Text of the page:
If you had $100 million and had to give it to one oil and gas man to try and turn it into something bigger, Mike Rose may be your best bet. Prior to founding Tourmaline Oil in 2008, Rose successfully built and sold Berkeley Petroleum to Anadarko Petroleum for $1.6 billion, and sold Duvernay Oil to Shell for $5.9 billion, making shareholders scads of money along the way.
Those two companies were huge successes. What he has done this time around at Tourmaline is a bit harder to wrap one’s head around. From a standing start in 2008, he will have turned Tourmaline into the second-largest natural gas producer in the entire Western Canadian Sedimentary Basin by 2016.
With Tourmaline, Rose and his team (the same group from Duvernay Oil) have focused on the Deep Basin in Alberta. In just seven years, Tourmaline has assembled the largest land position (1.69 million acres), delineated the largest drilling inventory (8,833 locations) and become the single largest producer in the region.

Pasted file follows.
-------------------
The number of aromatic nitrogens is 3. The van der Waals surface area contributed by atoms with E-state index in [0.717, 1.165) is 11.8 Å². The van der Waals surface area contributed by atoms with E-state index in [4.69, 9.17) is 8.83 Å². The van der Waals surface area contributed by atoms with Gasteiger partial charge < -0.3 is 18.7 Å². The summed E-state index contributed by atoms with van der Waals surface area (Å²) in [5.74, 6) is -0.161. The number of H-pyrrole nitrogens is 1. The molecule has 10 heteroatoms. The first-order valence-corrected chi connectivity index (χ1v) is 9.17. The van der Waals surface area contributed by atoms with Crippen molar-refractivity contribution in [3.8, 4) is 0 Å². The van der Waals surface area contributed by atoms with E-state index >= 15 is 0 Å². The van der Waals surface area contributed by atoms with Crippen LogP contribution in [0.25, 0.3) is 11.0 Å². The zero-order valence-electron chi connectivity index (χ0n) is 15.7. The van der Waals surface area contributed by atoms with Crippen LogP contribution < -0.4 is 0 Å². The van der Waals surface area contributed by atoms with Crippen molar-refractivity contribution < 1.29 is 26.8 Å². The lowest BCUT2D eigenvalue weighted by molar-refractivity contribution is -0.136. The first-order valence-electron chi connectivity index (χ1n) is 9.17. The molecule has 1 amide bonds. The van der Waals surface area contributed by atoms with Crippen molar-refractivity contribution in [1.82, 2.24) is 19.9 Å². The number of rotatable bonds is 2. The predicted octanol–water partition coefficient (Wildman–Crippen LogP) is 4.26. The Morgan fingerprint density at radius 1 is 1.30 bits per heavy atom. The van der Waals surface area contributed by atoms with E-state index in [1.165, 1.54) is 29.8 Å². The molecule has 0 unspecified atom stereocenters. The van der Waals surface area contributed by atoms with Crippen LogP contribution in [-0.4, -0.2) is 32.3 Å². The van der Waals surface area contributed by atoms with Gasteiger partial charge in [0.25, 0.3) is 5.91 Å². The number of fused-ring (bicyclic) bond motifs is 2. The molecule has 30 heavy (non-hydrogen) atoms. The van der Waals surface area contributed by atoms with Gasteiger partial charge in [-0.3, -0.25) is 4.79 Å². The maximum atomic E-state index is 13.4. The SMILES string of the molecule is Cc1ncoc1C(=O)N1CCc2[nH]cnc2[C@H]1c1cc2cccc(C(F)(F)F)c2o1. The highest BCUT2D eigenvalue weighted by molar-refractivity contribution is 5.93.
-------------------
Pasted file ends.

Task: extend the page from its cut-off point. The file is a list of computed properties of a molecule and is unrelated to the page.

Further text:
The wells that Tourmaline is drilling into the Deep Basin are absolute monsters. In any list of the 10 best Alberta natural gas wells drilled each month, you can expect to find Tourmaline holding the majority of the spots.
Like all the great entrepreneurs who repeatedly create value for shareholders, Rose has done it by focusing on low-cost assets and keeping a pristine balance sheet. It doesn’t hurt that his reputation keeps Tourmaline’s share price at a premium valuation, offering all kinds of opportunities to use those shares to make lucrative acquisitions.
The biggest challenge for Rose—other than stubbornly low gas prices—is that Tourmaline got so big, so fast, that very few companies have the firepower to acquire it. That complicates the usual Mike Rose exit strategy. The best hope on that front for Tourmaline would be a West Coast LNG player needing to lock down significant feedstock. That might mean shareholders will be forced to enjoy this ride for quite a while longer.
TOURMALINE CEO MIKE ROSE